Stage 1 painful /freezing
constant pain with minimal to no motion loss that progress in intensity
Stage 2 stiff/frozen
increasing pain and stiffness that severely restricts arm use and disturbs sleep
Stage 3 recovery/thawing
reduced pain frequency and severity and slow resolution of shoulder stiffness.
Management of the patient with frozen shoulder is dependent on the stage of the condition. In the early stages where inflammation is the predominant cause of pain, medication such as NSAIDS (advil,alleve, IB profen, etc.) and/or steroid injections into the shoulder joint given by an experienced specialty physician is the treatment of choice. Later in the course of the disorder (late stage 2 or stage 3) when pain at rest has abated mechanical therapy under the guidance of an experienced physical therapist is very effective at resolving the mechanical pain caused by the excessive scarring that occurs in the joint capsule, ensuring full restoration of normal shoulder functions. Appropriate frequency and intensity of mechanical therapy is guided by the patient’s pain response. The primary mode of treatment is end range stretching exercises in various directions, but manual therapy techniques can be employed as complementary treatment if tolerated by the patient. In general the aim of the mechanical therapy is to decrease pain and restore movement by gradually and progressively stretching the abnormal capsular tissue in a way that does not create further trauma to the tissues, yet hastens the restoration of elasticity in the involved tissues. This is accomplished by frequently and repetitively producing or increasing the familiar pain but only while the therapy is being performed or for a very short while afterwards.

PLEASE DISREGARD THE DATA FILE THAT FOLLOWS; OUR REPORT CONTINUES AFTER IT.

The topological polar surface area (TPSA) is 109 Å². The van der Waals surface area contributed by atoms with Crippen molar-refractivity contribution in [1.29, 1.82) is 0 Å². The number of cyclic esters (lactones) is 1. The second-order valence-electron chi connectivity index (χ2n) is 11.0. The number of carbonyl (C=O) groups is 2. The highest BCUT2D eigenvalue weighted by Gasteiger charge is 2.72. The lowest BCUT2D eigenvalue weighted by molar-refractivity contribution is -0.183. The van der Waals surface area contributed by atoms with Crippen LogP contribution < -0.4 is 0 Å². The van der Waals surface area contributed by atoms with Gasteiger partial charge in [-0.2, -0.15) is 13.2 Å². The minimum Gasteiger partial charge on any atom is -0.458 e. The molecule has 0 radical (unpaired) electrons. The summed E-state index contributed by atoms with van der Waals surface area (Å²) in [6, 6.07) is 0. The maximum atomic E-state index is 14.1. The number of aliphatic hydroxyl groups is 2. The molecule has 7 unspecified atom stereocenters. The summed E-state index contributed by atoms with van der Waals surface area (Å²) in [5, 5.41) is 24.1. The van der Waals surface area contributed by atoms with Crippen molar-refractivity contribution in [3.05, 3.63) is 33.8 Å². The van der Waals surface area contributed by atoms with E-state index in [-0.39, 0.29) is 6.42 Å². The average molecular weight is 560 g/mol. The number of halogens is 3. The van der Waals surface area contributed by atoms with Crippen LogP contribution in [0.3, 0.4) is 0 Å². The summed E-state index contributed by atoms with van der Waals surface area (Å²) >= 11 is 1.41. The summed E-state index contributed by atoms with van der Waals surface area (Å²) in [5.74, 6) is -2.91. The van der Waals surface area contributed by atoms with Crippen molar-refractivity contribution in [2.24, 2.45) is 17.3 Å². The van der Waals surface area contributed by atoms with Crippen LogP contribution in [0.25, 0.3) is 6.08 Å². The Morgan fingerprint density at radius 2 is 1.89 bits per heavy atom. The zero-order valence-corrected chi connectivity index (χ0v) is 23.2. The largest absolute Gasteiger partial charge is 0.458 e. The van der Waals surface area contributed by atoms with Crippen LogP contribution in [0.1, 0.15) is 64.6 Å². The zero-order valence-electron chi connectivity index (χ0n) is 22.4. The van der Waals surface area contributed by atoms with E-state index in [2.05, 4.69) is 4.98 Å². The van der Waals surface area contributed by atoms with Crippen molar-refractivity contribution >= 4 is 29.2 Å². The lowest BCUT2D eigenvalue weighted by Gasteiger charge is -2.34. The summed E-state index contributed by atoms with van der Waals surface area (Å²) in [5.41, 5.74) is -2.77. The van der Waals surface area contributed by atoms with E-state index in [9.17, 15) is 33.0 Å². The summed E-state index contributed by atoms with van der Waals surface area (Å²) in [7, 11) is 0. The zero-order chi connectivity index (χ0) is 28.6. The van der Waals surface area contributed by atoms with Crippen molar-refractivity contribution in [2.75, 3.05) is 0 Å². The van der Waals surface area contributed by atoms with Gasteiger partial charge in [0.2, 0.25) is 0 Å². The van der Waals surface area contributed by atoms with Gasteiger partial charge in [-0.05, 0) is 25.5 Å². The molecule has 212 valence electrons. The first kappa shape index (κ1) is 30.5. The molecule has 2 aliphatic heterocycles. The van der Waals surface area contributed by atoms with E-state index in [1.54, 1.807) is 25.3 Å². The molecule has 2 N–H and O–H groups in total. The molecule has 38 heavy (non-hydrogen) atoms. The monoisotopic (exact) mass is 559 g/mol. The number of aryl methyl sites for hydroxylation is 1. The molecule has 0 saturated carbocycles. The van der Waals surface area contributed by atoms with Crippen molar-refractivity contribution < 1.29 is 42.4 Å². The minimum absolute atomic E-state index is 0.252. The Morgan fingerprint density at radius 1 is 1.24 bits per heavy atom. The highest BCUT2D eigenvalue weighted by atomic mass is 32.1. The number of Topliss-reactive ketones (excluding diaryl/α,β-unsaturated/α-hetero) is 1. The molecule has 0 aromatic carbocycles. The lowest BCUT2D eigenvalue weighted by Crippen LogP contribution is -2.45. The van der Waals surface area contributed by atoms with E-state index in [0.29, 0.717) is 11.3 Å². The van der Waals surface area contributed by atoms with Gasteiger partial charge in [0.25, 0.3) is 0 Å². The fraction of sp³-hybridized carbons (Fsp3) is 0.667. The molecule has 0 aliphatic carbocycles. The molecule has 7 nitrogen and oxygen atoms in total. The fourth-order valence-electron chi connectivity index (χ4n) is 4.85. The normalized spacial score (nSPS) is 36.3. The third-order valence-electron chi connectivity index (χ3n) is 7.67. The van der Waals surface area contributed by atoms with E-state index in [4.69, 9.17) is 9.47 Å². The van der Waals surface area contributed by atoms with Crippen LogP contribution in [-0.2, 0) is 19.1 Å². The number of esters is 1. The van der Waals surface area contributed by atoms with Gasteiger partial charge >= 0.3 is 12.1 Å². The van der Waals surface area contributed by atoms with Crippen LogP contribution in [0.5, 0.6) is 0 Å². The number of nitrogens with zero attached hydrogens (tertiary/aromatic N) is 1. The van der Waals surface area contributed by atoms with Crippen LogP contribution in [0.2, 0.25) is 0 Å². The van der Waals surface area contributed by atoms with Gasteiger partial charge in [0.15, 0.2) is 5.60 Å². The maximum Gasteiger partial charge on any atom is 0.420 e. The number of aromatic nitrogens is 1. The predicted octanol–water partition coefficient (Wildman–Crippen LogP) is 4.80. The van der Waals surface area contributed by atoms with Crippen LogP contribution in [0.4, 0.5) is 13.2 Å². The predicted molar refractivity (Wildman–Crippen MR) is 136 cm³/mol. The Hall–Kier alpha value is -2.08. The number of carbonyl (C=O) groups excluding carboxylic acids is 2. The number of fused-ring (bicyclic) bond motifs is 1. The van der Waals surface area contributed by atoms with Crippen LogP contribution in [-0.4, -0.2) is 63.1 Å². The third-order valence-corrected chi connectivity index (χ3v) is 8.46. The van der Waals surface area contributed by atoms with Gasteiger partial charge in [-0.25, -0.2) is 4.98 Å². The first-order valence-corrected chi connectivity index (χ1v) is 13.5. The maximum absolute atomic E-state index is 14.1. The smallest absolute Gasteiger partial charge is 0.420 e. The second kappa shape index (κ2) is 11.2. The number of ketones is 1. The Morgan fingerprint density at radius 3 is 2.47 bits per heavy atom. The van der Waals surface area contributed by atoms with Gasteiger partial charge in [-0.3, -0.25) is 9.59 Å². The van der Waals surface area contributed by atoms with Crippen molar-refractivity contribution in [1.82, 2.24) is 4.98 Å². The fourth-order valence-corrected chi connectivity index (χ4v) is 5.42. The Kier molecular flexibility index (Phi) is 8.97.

If you have a similar problem and live in the Oklahoma City, OK area let Stover PT guide you through the recovery process. If you live else where you can find knowledgeable help here.
Kelley, M. J., McClure, P. W., & Leggin, B. G. (2009, February).
Frozen Shoulder: Evidence and a Proposed Model Guiding Rehabilitation. JOSPT, 39(2), 135-149.
Laslett, M. (1996). Mechanical Diagnosis and Therapy: The Upper Limb.
McKenzie, R., & May, S. (2000). The Human Extremities: Mechanical Diagnosis and Therapy. Wellington, New Zealand: Spinal Publications New Zealand Ltd.
McKenzie, R., Watson, G., & Lindsay, R. (2009). Treat Your Own Shoulder. Spinal Publications New Zealand Limited